Monday, March 12, 2012

Product Review: cacahuates japoneses

The name cacahuates japoneses means, in Spanish, "Japanese peanuts". So, when I had these in México as an LDS missionary [1], I thought that these were either a variety of peanut that was developed in Japan or that it was a peanut species that was native to Japan. Not so. They are, in fact, just regular old peanuts (Arachis hypogaea L.) coated with a soy-flavored shell. They were invented in México by a Japanese man, named Yoshigei Nakatani, in 1945.[2] The name refers to the ethnicity of their inventor, but the snack itself is Mexican.

My verdict: Given I didn't have very many alternatives in México, I thought these were pretty good. But now that I'm back in the states, they've lost some of their luster. Due to their artificial shell, cacahuates japoneses are a lot crunchier than a regular peanut. The flavor of the shell is kind of interesting, but I'd rather have burnt peanuts or Boston baked beans. Still, on the rare occasions that I eat these, they also have a little flavor of nostalgia to them.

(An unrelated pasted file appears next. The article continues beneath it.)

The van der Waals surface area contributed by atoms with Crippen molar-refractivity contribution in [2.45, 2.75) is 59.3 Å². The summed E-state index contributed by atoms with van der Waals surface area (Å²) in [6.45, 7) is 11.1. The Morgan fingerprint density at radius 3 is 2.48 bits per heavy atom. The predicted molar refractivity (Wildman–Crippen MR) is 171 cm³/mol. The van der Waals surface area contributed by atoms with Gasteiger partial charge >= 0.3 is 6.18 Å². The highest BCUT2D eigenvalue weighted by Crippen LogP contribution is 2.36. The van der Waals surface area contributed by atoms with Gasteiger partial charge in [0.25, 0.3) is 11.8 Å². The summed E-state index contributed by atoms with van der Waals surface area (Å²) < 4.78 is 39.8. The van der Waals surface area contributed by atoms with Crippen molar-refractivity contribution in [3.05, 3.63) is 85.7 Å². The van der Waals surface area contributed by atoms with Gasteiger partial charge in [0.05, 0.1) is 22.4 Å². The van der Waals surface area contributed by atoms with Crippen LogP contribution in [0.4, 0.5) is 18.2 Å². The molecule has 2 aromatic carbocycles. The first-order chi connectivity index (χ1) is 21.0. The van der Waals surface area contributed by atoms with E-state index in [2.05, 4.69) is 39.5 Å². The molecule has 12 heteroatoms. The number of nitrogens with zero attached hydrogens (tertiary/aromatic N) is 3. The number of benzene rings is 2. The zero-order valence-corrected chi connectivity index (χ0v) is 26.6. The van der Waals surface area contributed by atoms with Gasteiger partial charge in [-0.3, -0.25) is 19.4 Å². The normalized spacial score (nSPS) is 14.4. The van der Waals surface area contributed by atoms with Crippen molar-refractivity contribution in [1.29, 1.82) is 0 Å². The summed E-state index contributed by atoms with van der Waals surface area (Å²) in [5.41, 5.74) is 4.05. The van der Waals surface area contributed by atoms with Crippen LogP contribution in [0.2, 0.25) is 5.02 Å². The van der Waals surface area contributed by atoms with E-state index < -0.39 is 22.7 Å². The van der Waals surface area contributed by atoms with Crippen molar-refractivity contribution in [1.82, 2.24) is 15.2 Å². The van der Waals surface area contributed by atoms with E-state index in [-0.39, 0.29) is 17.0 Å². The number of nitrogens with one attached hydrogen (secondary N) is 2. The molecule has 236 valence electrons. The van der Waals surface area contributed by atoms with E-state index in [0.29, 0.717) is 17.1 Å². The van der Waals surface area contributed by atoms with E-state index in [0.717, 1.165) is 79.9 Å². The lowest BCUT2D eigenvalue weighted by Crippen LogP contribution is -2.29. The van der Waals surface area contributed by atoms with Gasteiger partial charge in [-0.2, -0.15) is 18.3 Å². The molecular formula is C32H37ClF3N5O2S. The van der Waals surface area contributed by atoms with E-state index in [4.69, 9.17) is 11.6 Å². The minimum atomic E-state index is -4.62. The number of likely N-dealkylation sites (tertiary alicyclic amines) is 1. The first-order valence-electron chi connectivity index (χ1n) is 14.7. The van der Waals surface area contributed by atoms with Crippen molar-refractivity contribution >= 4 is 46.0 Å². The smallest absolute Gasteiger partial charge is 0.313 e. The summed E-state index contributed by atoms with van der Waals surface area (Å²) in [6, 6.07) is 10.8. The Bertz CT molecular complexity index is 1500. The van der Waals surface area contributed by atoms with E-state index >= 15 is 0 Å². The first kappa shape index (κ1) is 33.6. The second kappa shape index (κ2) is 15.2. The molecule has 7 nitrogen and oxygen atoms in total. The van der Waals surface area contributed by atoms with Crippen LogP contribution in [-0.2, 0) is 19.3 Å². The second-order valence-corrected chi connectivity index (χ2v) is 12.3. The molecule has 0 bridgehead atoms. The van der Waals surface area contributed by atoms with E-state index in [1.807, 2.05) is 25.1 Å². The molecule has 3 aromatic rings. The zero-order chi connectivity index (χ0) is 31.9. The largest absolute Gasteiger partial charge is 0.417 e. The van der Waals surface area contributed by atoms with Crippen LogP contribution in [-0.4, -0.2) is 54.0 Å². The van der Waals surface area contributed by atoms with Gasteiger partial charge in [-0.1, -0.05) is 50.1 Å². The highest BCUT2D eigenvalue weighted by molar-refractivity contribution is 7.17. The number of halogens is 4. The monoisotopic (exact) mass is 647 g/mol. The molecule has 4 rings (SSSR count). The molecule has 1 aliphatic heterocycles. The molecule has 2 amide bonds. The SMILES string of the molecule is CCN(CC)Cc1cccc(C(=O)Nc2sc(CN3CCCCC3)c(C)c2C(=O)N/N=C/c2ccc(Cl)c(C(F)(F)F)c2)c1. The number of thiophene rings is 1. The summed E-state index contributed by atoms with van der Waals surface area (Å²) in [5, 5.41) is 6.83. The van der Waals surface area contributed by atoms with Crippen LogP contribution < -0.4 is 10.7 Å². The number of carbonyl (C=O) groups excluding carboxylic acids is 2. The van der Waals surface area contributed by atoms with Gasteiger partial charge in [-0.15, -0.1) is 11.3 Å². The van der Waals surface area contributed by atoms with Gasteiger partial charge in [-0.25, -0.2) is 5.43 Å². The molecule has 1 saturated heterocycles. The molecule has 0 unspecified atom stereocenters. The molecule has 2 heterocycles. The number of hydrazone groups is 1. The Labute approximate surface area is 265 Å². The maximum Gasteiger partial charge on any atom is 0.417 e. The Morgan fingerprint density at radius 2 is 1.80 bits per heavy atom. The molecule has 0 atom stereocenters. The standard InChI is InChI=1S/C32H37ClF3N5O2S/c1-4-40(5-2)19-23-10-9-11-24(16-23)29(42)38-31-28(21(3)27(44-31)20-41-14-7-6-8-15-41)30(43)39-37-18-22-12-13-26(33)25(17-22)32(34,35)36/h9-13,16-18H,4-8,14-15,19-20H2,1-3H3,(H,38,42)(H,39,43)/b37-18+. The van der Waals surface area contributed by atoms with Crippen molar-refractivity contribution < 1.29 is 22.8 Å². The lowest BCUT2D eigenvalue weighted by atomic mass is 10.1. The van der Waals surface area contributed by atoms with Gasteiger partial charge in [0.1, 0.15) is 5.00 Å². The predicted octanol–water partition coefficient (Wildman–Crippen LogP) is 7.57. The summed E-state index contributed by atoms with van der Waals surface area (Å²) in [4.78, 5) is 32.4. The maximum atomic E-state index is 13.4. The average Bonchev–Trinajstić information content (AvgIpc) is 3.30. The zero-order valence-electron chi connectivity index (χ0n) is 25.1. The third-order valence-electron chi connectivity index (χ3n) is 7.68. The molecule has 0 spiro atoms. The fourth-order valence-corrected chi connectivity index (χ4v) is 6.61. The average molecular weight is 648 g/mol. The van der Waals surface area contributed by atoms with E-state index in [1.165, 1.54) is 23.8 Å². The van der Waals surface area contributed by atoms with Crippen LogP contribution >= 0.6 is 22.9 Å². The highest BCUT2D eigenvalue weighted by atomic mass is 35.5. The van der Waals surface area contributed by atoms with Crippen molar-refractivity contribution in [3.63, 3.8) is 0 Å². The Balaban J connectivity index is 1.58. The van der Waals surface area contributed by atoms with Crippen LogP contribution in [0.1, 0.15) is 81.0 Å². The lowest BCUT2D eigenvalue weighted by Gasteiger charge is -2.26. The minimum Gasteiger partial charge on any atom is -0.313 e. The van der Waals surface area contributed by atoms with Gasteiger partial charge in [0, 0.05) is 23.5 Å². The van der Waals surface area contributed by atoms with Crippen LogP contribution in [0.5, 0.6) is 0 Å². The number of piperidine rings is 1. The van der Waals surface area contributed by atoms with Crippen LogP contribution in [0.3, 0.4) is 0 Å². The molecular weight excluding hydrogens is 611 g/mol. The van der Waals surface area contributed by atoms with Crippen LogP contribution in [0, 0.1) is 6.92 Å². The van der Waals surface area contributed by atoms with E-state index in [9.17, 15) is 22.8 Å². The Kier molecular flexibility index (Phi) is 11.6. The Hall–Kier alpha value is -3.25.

[1] For those who are unsure why Latter-day Saints (Mormons) go on missions, I recommend you visit here and here, where you can learn more about LDS beliefs concerning sharing the Gospel of Jesus Christ. If you have more questions, ask and maybe I'll do a full post on the topic.

[2] See (article in Spanish).

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